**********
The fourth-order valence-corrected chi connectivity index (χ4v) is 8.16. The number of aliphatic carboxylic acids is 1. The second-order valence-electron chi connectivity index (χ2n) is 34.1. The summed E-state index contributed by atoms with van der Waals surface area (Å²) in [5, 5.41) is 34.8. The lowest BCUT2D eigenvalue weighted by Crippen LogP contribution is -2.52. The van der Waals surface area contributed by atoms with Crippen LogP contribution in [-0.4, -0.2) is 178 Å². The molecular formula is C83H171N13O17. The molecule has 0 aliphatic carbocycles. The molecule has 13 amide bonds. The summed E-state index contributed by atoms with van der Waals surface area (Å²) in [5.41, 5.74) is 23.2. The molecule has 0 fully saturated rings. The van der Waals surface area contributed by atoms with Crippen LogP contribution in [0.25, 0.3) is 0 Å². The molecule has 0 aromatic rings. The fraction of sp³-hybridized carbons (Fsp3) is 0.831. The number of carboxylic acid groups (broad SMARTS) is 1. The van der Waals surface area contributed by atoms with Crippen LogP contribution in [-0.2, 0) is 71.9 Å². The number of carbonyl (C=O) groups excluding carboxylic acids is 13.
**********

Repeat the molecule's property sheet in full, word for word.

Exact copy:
The fourth-order valence-corrected chi connectivity index (χ4v) is 8.16. The number of aliphatic carboxylic acids is 1. The second-order valence-electron chi connectivity index (χ2n) is 34.1. The summed E-state index contributed by atoms with van der Waals surface area (Å²) in [5, 5.41) is 34.8. The lowest BCUT2D eigenvalue weighted by Crippen LogP contribution is -2.52. The van der Waals surface area contributed by atoms with Crippen LogP contribution in [-0.4, -0.2) is 178 Å². The molecular formula is C83H171N13O17. The molecule has 0 aliphatic carbocycles. The molecule has 13 amide bonds. The summed E-state index contributed by atoms with van der Waals surface area (Å²) in [5.41, 5.74) is 23.2. The molecule has 0 fully saturated rings. The van der Waals surface area contributed by atoms with Crippen LogP contribution in [0.25, 0.3) is 0 Å². The molecule has 0 aromatic rings. The fraction of sp³-hybridized carbons (Fsp3) is 0.831. The number of carboxylic acid groups (broad SMARTS) is 1. The van der Waals surface area contributed by atoms with Crippen LogP contribution in [-0.2, 0) is 71.9 Å². The number of carbonyl (C=O) groups excluding carboxylic acids is 13.